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TV May Increase Aggression in Toddlers

The more watched, the more aggressive the behavior, study finds,,,,,,

MONDAY, Nov. 2 (HealthDay News) -- Yet another study has found that television viewing is linked to aggression in young children.

This research, published in the November issue of the Archives of Pediatrics & Adolescent Medicine, found that direct TV watching by young children or exposure to indirect viewing in the household were both associated with increased aggression in small children.

After controlling the data for other factors, such as maternal depression, living in an unsafe neighborhood and being spanked, "for every hour that a child watched TV directly, aggression went up 0.16 on a scale of zero to 30. For a TV being on in the house, it was 0.09," said study author Jennifer A. Manganello, an assistant professor of health communication at the University of Albany School of Public Health, State University of New York.

And, she said, while the increase may not seem like a lot, when the researchers looked at all of the other factors, "TV was more likely than other factors to increase aggressive behaviors."

The American Academy of Pediatrics (AAP) is concerned enough about the media's effect on children's behavior that they recently updated their policy on media violence.

"Exposure to violence in media, including television, movies, music and video games, represents a significant risk to the health of children and adolescents. Extensive research evidence indicates that media violence can contribute to aggressive behavior, desensitization to violence, nightmares and fear of being harmed," wrote the AAP Council on Communications and Media.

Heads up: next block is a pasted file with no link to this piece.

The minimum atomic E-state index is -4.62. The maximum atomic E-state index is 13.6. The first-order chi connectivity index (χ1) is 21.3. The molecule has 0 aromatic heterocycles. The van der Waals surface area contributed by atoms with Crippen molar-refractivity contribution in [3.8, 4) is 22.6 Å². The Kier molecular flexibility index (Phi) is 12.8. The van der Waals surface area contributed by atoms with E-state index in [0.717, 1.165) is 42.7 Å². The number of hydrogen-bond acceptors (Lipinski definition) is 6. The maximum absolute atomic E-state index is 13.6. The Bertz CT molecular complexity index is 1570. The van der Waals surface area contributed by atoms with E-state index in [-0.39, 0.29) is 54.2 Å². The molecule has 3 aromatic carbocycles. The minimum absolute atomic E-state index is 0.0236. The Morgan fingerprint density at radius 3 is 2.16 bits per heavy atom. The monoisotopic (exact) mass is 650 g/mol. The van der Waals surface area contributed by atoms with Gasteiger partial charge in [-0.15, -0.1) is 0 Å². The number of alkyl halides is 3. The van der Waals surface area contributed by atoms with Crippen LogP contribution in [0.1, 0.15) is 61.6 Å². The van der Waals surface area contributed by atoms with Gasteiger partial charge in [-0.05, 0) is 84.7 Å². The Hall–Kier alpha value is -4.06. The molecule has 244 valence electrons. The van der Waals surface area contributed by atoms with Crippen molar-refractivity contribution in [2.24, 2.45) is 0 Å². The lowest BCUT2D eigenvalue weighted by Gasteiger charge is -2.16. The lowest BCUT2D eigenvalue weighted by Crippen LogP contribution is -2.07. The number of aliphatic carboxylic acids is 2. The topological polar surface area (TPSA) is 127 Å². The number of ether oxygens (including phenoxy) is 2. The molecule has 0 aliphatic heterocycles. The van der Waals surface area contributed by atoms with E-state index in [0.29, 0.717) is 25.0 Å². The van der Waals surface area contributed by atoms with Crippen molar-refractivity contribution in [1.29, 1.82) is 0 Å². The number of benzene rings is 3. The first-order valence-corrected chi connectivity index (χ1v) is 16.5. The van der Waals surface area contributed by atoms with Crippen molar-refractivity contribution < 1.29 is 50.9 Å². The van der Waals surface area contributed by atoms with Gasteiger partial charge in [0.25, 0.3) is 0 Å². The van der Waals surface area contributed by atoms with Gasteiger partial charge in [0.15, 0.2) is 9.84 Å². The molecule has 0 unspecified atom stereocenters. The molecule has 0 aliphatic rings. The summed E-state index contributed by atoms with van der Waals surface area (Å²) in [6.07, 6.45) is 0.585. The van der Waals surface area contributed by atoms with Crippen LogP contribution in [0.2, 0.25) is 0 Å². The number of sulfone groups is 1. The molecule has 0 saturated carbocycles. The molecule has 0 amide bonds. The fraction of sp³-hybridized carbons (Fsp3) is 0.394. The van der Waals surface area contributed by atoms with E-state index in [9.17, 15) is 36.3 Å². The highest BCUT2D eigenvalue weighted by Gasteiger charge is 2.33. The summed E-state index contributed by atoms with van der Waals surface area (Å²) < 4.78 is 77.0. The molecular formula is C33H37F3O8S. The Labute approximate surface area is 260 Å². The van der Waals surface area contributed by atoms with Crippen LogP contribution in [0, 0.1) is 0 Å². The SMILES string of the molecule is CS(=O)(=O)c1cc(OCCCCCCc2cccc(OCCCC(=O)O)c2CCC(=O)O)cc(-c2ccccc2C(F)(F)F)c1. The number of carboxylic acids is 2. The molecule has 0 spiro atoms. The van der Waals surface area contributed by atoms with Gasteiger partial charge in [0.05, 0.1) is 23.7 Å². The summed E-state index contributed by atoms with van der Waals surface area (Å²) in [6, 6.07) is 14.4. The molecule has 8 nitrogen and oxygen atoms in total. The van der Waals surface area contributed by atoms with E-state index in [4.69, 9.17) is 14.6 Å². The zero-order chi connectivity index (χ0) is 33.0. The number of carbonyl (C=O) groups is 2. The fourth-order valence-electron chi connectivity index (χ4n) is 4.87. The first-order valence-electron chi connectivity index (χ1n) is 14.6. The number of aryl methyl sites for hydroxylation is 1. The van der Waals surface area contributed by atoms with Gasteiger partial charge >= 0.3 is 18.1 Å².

For the current study, Manganello and her colleagues collected data from the home and by telephone for 3,128 children born between 1998 and 2000. The children came from 20 large U.S. cities, and their mothers completed surveys when the child was born, and again at ages 1 and 3.

Because so many factors can influence a child's behavior, the researchers tried to control for as many factors as they could, including maternal health and depression, maternal parenting attitudes and behaviors, maternal experience with violence, the safety of the neighborhood and demographic characteristics.

The researchers found that children who were spanked, lived in an unsafe neighborhood or had a mother who was depressed or stressed were more likely to exhibit aggressive behaviors.

But, after controlling for these and other factors, the study authors found that TV -- both direct and indirect viewing -- had a statistically significant effect on children's aggressive behavior.

"A take-home message from this study is that parents should think about how much TV kids are watching themselves, but also think about the overall media environment in the home," said Manganello.

"TV is not a benign influence. It does have impact," said Richard Gallagher, director of the Parenting Institute at the New York University Child Study Center in New York City. And, while content may impact children, he pointed out that children's behaviors may also be affected by the "opportunities lost."

That means that when a child is watching TV, which is a passive behavior, the child doesn't have the opportunity to interact with other people and may have reduced contact with his or her peers.

"The AAP guidelines that children under 2 shouldn't watch any TV may be fairly strict and hard to carry out, but parents should be judicious about how much TV young children are watching, and be aware that it's not likely to be appropriately stimulating," he said.

He added that parents need to act as a TV filter for their children. For example, he said, parents should point out when something is silly on TV that it's not a real-life scenario. Or, if they see something violent -- say an anvil dropping on someone's head in a cartoon -- parents need to interpret that for their children, and let them know what would happen if that were a real situation.

More information

Learn more about the effects of TV on children from the Nemours Foundation's KidsHealth.

SOURCES: Jennifer Manganello, Ph.D., M.P.H., assistant professor, health communication, University of Albany School of Public Health, State University of New York; Richard Gallagher, Ph.D., director, Parenting Institute, and associate professor, New York University Child Study Center, New York City; November 2009 Pediatrics; November 2009 Archives of Pediatrics & Adolescent Medicine

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